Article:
Turkic “Balbal” in Japan By Mark A. Riddle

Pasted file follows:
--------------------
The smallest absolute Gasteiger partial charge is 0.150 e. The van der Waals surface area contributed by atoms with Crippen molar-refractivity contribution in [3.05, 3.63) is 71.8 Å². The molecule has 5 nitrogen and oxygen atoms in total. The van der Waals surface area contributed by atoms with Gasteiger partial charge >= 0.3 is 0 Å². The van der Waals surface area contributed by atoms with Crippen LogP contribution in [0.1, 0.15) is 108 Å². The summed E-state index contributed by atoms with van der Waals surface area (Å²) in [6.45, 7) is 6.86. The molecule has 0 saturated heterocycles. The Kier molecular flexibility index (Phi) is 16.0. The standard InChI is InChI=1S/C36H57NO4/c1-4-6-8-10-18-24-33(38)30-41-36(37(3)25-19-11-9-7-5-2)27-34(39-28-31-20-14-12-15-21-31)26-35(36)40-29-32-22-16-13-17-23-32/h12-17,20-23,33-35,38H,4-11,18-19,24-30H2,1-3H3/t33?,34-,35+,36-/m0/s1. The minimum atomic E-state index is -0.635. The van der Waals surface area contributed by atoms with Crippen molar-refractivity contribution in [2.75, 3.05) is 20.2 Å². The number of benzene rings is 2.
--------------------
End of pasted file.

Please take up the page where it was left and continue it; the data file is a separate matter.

At the Rakan-ji Temple in Houjou-chou, Kasai City, in western Hyougo Prefecture, are some unusual stone sculptures. The entire collection is called the “Go-hyaku Rakan,” (‘five hundred arhat’ — an arhat is an advanced disciple of Buddha), and some of the sculptures at Rakan-ji are very much like Buddhist statuary seen elsewhere throughout Japan. But others are very unusual — they are not typical “Rakan;” they are not like the stone images of Jizou found everywhere in Japan; and they are unlike the douso-jin stone sculptures of Japan.4They are very unlike the tolharubang (‘grandfather figures’) found on Cheju Island, Korea, and the very similar figures of Hayato-zuka, in Aira-gun, Kumamoto Prefecture. Indeed, Japanese photographer–author Wakasugi Kei judged the unusual “rakan” sculptures of Houjou-chou to be unlike anything else seen anywhere in Japan, unlike any rakan statuary found anywhere else in the world, and questioned whether they were really rakan at all — and in that, he was right. So, what are they? Actually, the unusual “rakan” sculptures of Houjou-chou are very similar to, indeed quite the same as, Turkic balbal found in Central Asia. The purpose of this essay is three-fold: (1) to present the evidence supporting this identification of the unusual stone sculptures of the Rakan-ji of Houjou-chou as Turkic “balbal”; to offer additional evidence that shows the presence of ethnically non-Japanese people in the Kibi/Harima area of early Japan; and to explore the implications of this evidence.